ST. LOUIS–(KMOX)–Residents living near the Interstate 44 and Vandeventer vacant lot where the Reverend Larry Rice wants to establish a homeless village turned out to strongly oppose his plan.

What was supposed to be a scripted news conference with Rice extolling the need for another tent city unravelled into a shouting match, with residents and an alderman getting in Rice’s face.

“You want to put a tent city down here were we live! This is our back yard,” shouted Antoinette Williams.

Renter Stephanie Co says she only found out about the plan a few days ago, and doesn’t like the way it was conceived without neighborhood input.

img 3873 Shouting Match    Minister Faces Opposition to Dream of Homeless Camp

Integrity Village sign at 44 and Vanderventer, May 14, 2012

Homeowner Lamont Hill challenged Rice to “walk in the neighborhood at night,” saying what is now a “peaceful” area where he doesn’t lock his doors, will become a haven for crime and beggars.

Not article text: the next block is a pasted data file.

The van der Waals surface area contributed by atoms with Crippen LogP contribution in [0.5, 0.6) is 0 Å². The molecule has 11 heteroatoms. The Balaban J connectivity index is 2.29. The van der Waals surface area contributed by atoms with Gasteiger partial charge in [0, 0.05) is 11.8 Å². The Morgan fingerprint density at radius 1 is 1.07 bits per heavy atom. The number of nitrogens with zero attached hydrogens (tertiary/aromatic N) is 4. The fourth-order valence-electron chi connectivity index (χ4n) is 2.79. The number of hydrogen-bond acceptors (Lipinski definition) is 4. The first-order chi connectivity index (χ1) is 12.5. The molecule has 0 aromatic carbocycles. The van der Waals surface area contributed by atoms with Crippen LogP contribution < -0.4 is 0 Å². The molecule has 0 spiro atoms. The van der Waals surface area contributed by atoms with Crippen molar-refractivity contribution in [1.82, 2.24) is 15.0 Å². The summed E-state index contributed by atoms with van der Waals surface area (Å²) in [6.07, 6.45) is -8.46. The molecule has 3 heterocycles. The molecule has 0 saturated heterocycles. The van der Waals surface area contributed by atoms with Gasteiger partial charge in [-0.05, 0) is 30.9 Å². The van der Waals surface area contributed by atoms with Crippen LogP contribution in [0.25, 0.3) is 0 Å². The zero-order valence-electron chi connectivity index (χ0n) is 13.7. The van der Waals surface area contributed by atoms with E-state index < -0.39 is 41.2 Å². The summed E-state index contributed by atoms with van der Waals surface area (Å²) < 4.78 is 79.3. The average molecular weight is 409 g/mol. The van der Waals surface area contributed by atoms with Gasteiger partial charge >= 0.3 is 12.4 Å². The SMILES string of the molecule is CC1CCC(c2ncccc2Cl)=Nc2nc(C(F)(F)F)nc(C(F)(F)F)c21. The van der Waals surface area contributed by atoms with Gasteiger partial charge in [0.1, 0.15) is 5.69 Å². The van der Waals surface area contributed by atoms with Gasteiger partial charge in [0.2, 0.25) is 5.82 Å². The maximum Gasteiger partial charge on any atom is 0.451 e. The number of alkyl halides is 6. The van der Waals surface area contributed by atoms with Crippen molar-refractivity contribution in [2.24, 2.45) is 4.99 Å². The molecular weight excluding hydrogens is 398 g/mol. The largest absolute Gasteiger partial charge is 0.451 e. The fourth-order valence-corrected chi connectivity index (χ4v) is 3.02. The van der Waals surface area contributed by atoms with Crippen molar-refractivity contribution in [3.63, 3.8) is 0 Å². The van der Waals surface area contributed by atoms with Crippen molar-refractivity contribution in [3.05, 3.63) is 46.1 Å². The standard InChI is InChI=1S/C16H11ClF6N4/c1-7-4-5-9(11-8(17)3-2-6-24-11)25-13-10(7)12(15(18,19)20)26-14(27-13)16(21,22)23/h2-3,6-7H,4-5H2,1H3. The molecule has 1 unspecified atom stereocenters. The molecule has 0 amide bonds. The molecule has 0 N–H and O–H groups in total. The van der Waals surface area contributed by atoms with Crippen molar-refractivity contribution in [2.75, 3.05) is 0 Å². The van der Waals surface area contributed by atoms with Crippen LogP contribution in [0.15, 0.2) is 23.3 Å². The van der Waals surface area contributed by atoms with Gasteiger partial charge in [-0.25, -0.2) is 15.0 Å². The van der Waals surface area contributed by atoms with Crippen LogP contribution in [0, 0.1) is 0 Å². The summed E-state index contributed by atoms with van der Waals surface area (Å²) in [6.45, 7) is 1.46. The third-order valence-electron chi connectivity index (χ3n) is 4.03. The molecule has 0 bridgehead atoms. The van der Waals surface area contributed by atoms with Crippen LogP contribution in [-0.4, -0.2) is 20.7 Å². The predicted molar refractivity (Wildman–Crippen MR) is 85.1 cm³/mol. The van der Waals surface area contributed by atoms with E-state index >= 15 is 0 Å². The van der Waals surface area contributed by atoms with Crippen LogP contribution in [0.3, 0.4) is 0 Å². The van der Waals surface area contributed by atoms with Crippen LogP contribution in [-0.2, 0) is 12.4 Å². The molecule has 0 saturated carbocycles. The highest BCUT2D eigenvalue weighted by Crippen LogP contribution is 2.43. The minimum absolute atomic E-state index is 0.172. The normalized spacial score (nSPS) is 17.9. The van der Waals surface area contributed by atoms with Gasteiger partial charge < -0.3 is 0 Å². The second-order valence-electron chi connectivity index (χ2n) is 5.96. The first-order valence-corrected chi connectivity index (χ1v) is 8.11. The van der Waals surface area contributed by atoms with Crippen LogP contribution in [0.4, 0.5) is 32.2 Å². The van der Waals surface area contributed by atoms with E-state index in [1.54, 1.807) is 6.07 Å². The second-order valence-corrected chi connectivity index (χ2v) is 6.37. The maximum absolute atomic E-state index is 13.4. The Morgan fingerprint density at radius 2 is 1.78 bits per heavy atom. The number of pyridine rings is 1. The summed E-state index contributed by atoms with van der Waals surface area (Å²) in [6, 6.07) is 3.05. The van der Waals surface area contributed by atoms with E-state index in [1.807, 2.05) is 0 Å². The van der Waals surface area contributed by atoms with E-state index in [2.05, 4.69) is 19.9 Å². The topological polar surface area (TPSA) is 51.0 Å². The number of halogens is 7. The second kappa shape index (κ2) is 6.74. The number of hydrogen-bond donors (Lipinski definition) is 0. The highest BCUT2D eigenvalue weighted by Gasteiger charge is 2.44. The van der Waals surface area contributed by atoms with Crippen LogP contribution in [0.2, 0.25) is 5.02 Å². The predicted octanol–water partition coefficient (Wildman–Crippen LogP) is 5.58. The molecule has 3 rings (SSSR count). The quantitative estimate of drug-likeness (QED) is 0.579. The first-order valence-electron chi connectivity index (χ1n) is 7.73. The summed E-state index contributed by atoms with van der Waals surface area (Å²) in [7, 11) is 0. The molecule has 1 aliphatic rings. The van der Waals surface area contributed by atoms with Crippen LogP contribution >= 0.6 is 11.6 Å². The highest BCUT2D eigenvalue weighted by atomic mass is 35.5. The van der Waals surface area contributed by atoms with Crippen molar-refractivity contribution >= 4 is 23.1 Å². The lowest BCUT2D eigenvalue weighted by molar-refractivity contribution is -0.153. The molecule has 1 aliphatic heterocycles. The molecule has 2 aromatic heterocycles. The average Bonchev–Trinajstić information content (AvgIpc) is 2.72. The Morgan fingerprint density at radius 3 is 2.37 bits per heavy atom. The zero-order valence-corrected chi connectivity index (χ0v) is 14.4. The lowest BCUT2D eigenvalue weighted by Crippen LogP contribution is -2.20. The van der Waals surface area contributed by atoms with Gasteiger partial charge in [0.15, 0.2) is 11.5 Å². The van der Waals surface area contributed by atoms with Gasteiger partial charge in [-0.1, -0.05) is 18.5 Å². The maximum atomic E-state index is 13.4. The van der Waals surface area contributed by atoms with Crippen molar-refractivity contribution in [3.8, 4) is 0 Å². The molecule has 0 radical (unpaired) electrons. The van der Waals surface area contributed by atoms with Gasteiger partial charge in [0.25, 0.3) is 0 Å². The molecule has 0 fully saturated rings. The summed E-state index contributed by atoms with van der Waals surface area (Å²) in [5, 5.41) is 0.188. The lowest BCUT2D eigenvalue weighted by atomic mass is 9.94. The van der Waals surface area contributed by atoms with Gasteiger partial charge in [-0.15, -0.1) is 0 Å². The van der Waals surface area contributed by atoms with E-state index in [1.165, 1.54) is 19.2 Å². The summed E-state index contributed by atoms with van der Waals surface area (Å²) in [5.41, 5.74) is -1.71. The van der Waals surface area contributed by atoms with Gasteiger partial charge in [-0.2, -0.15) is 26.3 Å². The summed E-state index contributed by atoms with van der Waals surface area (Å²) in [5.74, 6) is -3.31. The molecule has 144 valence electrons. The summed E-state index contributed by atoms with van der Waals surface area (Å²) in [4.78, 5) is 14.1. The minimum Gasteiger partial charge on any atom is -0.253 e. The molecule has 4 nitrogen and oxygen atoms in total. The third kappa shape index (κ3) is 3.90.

Neighborhood Alderwoman Marlene Davis and also got into a full-voiced debate with Rice over his plans. “Why don’t you take them all and put them on the nice farmland you own?”

“Well, we do, we have nice training facilities,” Rice said, “They’re going to have to follow rules here. No alcohol, no drugs, no stealing and no obnoxious behavior.”

Rice claims he has “about 40” signatures from neighbors supporting the plan, but when KMOX asked to see the signatures, he said he didn’t have it with him.

Rice also finds him under threat from the Slay Administration . Public Safety Director Eddie Roth calls Rice’s tent city plan a “stunt.” Roth says the city will use its zoning and sanitary laws to quickly remove any tents as soon as they are put up.

No tents are there now. Rice says he plans to erect a tent at noon on Wednesday to hold a “church service.”

img 3866 Shouting Match    Minister Faces Opposition to Dream of Homeless Camp

Alderwoman Marlene Davis and the Reverend Larry Rice

Roth was asked if the religious aspect of the first tent might limit what the city can legally do. Roth says any tent will be viewed as a step toward homeless occupancy and it will be removed.

The city has spent the past few weeks relocating dozens of tent-dwelling homeless form the riverfront to place them in apartments and motel rooms paid for through federal tax dollars.

Copyright KMOX


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